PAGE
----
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Elsj sf slides2

  1. 1. Presenting a new type of usage-based approach to grammatical constructions<br />Toward a pattern-based analysis of English resultatives:<br />Keio University<br />Masato YOSHIKAWA<br />April 24th, 2010<br />ELSJ International Spring Forum 2010<br />
  2. 2. 1. Introduction<br />
  3. 3. 1.1. Outline<br />ELSJ International Spring Forum 2010<br />Theme<br />The Resultative Construction(RC, henceforth; e.g., (1))<br />(1) John hammered the metal flat.<br />Position<br />Usage-based view (e.g., Kemmer & Barlow 2000; Langacker 1987)<br />Based on Pattern Lattice Model(Kuroda & Hasebe 2009; Kuroda 2009), a radically memory-based/exemplar-based model of language<br />Methodology<br />a quantitative research<br />using the RC database collected by Boas (2003).<br />Conclusion<br />RC is a “mosaic” of partially similar conventional phrases<br />3<br />
  4. 4. 1.2. The aim of this talk<br />The aims of this talk<br />To show the possibility of a new approach to grammatical constructions which is based on the Usage-based view;<br />Suggestion: “reductionist” approaches should not work<br />To contribute to a “memory-based”or “exemplar-based”theory of human linguistic knowledge (e.g., Bod 2006; Pierrehumbert 2001; Port 2007)<br />What is implied<br />Constructions of abstract kind =psychologically unreal!?<br />Grammar = an epiphenomenon derived from analogical applicationsof conventionalized expressions!?<br />ELSJ International Spring Forum 2010<br />4<br />
  5. 5. 1.3. The organization of this talk<br />Section 2<br />Provides a brief sketch of Pattern Lattice Model (PLM)<br />Section3<br />Reports the detail of the quantitative research <br />Section 4<br />Discusses the results of the research<br />Section 5<br />Summarizes the whole discussion;<br />Remarks on the remaining problems<br />Section 6<br />Acknowledgements and additional references<br />ELSJ International Spring Forum 2010<br />5<br />
  6. 6. 2. Background<br />Presenting the Pattern Lattice Model (PLM)<br />
  7. 7. 2.1. Pattern Lattice Model (PLM)<br />Pattern Lattice Model (PLM, Kuroda & Hasebe 2009; Kuroda 2009)<br />Assumption 1: <br />the linguistic knowledge we have in mind = a collection of concrete exemplars of linguistic experiences<br />Exemplars are considered almost equivalent to what we call “episodes” (e.g., Tulving 2002)<br />The underlying idea: the hypothesis of “full memory”<br />Assumption 2:<br />Those exemplars are connected to vast number of “indices”<br />Indices = any kinds of abstract units (e.g., phonemes, morphemes, lexemes, etc.)<br />As for syntax: the relevant indices = “patterns”<br />whose definition is given below<br />ELSJ International Spring Forum 2010<br />7<br />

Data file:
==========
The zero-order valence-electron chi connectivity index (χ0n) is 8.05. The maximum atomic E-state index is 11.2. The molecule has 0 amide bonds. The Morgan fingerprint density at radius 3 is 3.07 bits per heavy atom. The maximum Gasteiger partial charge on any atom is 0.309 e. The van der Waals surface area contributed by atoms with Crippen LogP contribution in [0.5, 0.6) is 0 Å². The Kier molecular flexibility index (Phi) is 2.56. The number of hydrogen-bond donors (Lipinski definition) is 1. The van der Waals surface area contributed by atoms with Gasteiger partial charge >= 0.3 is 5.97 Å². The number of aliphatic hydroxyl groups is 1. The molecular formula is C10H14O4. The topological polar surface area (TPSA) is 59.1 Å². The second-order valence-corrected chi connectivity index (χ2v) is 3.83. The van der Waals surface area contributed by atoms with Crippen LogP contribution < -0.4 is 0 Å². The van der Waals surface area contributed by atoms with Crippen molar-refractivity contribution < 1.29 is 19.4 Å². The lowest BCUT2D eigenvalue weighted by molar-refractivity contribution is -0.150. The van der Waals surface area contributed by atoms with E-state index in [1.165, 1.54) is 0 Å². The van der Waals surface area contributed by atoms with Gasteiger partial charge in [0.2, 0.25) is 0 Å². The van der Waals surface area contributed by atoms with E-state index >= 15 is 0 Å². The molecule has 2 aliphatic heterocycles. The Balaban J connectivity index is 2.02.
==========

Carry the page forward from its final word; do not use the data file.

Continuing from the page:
8. 8. 2.2. Patterns [1/3]<br />Where do patterns come from?<br />Segment an exemplar e (e.g., (1a)) into arbitrary size of units and make T(e) (e.g., (1b))<br />(1) a. John hammered the metal flat.<br /> b. [John, hammered, the metal, flat]<br />ELSJ International Spring Forum 2010<br />8<br />John hammered the metal flat<br />hammered<br />the metal<br />flat<br />= e<br />John<br />segmentation<br />= T(e)<br />hammered<br />the metal<br />flat<br />John<br />
  9. 9. 2.2. Patterns [2/3]<br />Where do patterns come from?<br />Replace each segment with a variable X (shown here as “_”)<br />The products of this procedure = patterns<br />{[ _, hammered, the metal, flat], [ John, _, the metal, flat], [ John, hammered, _, flat], [ John, hammered, the metal, _ ]}<br />ELSJ International Spring Forum 2010<br />9<br />hammered<br />the metal<br />flat<br />John<br />hammered<br />the metal<br />flat<br />__<br />Patterns<br />__<br />the metal<br />flat<br />John<br />hammered<br />__<br />flat<br />John<br />hammered<br />the metal<br />__<br />John<br />
  10. 10. 2.2. Patterns [3/3]<br />Where do patterns come from?<br />Perform the replacement recursively until all the segments are replaced with variables<br />The result = the pattern set P for e =P (e)<br />ELSJ International Spring Forum 2010<br />10<br />
  11. 11. 2.3. Pattern Lattice<br />What is Pattern Lattice (PL)?<br />A hierarchical network of patterns<br />The partially-ordered set where “≤” = “is-a” relation<br />Is-a relation here:<br />For pi , pj∈ P, pi is-a pj when pj matches pi<br />x = [a, b, _, d], y = [ a, _, _, d] <br />y matches x ⇒ x is-a y <br />The TOP of PL = a pattern composed only of variable(s)<br />The BOTTOMof PL = a set of exemplar(s)<br />Shown diagrammatically in the next slide<br />ELSJ International Spring Forum 2010<br />11<br />
  12. 12. ELSJ International Spring Forum 2010<br />The Hasse diagram of PL<br />12<br />Created by using Pattern Lattice Builder (http://www.kotonoba.net/rubyfca/)<br />RANK<br />
  13. 13. 2.4. Why PLM?<br />PLM gives us<br />A solid foundation for the usage-based view of language;<br />A simple but powerful algorithm of pattern generation;<br />This means: the current Usage-based Model (e.g., Langacker 2000) = insufficient<br />A pattern-based analysis = an approach based on PLM<br />Note<br />PLM = only the beginning!<br />We need:<br />Additional procedure which tells us which patterns are useful<br />ELSJ International Spring Forum 2010<br />13<br />
  14. 14. 3. Research<br />
  15. 15. 3.1. Data<br />RC database collected by Boas (2003)<br />Containing about 6000 examples of RCs obtained from British National Corpus (BNC)<br />Downloadable at http://cslipublications.stanford.edu/hand/1575864088appendix.pdf<br />Manual coding<br />Each sentence annotate with<br />1) the head noun of Argument 1<br />= “Object” if transitive/“Subject” if intransitive<br />2) the head noun of Argument 2<br />= “Subject” if transitive/NONE if intransitive<br />3) the verb<br />4) the resultative predicate<br />ELSJ International Spring Forum 2010<br />15<br />